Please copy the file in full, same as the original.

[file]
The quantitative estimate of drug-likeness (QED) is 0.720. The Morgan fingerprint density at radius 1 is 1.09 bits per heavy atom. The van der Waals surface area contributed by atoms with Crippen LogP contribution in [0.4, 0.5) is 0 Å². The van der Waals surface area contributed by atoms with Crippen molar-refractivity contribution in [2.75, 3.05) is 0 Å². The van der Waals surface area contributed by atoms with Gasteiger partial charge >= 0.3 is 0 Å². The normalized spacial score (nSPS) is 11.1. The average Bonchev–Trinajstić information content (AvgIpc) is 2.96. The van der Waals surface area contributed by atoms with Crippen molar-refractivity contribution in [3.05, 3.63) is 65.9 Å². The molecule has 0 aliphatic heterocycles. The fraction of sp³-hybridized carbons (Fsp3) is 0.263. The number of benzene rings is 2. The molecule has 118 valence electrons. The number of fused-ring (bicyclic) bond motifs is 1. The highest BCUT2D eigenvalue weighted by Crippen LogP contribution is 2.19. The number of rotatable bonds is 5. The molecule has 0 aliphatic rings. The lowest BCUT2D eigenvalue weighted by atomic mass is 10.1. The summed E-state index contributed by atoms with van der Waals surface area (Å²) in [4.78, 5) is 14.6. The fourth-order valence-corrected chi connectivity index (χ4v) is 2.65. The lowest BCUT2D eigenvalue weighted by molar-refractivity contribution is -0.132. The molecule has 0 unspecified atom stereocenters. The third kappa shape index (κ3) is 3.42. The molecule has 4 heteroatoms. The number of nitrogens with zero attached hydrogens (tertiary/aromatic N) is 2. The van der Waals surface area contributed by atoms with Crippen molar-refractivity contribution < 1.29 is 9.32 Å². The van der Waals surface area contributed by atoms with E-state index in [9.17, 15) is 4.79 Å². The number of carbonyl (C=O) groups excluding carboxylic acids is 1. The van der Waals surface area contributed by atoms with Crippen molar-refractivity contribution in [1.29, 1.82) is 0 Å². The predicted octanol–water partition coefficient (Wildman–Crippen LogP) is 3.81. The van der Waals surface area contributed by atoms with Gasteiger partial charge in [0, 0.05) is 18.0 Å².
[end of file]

The quantitative estimate of drug-likeness (QED) is 0.720. The Morgan fingerprint density at radius 1 is 1.09 bits per heavy atom. The van der Waals surface area contributed by atoms with Crippen LogP contribution in [0.4, 0.5) is 0 Å². The van der Waals surface area contributed by atoms with Crippen molar-refractivity contribution in [2.75, 3.05) is 0 Å². The van der Waals surface area contributed by atoms with Gasteiger partial charge >= 0.3 is 0 Å². The normalized spacial score (nSPS) is 11.1. The average Bonchev–Trinajstić information content (AvgIpc) is 2.96. The van der Waals surface area contributed by atoms with Crippen molar-refractivity contribution in [3.05, 3.63) is 65.9 Å². The molecule has 0 aliphatic heterocycles. The fraction of sp³-hybridized carbons (Fsp3) is 0.263. The number of benzene rings is 2. The molecule has 118 valence electrons. The number of fused-ring (bicyclic) bond motifs is 1. The highest BCUT2D eigenvalue weighted by Crippen LogP contribution is 2.19. The number of rotatable bonds is 5. The molecule has 0 aliphatic rings. The lowest BCUT2D eigenvalue weighted by atomic mass is 10.1. The summed E-state index contributed by atoms with van der Waals surface area (Å²) in [4.78, 5) is 14.6. The fourth-order valence-corrected chi connectivity index (χ4v) is 2.65. The lowest BCUT2D eigenvalue weighted by molar-refractivity contribution is -0.132. The molecule has 0 unspecified atom stereocenters. The third kappa shape index (κ3) is 3.42. The molecule has 4 heteroatoms. The number of nitrogens with zero attached hydrogens (tertiary/aromatic N) is 2. The van der Waals surface area contributed by atoms with Crippen molar-refractivity contribution < 1.29 is 9.32 Å². The van der Waals surface area contributed by atoms with E-state index in [9.17, 15) is 4.79 Å². The number of carbonyl (C=O) groups excluding carboxylic acids is 1. The van der Waals surface area contributed by atoms with Crippen molar-refractivity contribution in [1.29, 1.82) is 0 Å². The predicted octanol–water partition coefficient (Wildman–Crippen LogP) is 3.81. The van der Waals surface area contributed by atoms with Gasteiger partial charge in [0, 0.05) is 18.0 Å².